House Speaker Nancy Pelosi has directed nearly $100,000 from her political action committee to her husband’s real estate and investment firm over the past decade, a practice of paying a spouse with political donations that she supported banning last year.
The payments have quadrupled since Mr. Pelosi took over as treasurer of his wife’s committee in 2007, Federal Election Commission records show. FLS is on track to take in $48,000 in payments this year alone - eight times as much as it received annually from 2000 to 2005, when the committee was run by another treasurer.
Lawmakers’ frequent use of campaign donations to pay relatives emerged as an issue in the 2006 election campaigns, when the Jack Abramoff lobbying scandal gave Democrats fodder to criticize Republicans such as former House Majority Leader Tom DeLay of Texas and Rep. John T. Doolittle of California for putting their wives on their campaign and PAC payrolls for fundraising work.
Last year, Mrs. Pelosi supported a bill that would have banned members of Congress from putting spouses on their campaign staffs. The bill - which passed the House in a voice vote but did not get out of a Senate committee - banned not only direct payments by congressional campaign committees and PACs to spouses for services including consulting and fundraising, but also “indirect compensation,” such as payments to companies that employ spouses.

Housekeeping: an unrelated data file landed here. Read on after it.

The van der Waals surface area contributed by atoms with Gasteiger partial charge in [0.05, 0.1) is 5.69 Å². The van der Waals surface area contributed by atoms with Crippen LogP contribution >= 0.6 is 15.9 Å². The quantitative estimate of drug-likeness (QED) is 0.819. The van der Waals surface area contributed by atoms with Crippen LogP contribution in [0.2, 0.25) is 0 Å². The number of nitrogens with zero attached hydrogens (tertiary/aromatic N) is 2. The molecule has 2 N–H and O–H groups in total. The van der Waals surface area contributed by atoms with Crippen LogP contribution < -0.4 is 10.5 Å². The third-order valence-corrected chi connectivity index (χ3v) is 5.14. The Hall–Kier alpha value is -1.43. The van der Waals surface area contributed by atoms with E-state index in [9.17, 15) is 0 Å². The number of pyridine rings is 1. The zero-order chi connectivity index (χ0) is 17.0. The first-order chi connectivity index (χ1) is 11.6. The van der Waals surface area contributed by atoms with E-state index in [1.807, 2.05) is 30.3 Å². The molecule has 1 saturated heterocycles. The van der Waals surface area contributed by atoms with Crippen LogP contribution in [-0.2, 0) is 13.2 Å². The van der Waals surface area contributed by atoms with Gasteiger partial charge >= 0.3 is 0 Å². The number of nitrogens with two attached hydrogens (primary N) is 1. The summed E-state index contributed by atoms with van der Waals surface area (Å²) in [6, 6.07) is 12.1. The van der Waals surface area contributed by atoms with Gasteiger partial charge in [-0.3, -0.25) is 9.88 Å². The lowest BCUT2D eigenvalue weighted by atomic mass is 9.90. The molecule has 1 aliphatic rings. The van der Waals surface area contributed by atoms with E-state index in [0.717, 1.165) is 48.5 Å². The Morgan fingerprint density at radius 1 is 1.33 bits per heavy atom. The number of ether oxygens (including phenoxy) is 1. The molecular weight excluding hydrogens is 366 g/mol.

“Democrats are committed to reforming the way Washington does business,” Mrs. Pelosi said in a press release at the time. “Congressman [Adam] Schiff’s bill will help us accomplish that goal by increasing transparency in election campaigns and preventing the misuse of funds.”
Last week, Mrs. Pelosi’s office said the payments to her husband’s firm were perfectly legal, insisting she is compensating her husband at fair market value for the work his firm has performed for the PAC. But ethical watchdogs said the arrangement sends the wrong message.
“It’s problematic,” said Melanie Sloan, executive director of the Citizens for Responsibility and Ethics in Washington (CREW), a nonprofit ethics and watchdog group. “From what I understand, Mr. Pelosi doesn’t need the money, but this isn’t the issue. … As speaker of the House, it sends the wrong message. She shouldn’t be putting family members on the payroll.”
A senior adviser to Mrs. Pelosi described the payments to FLS as “business expenses.”
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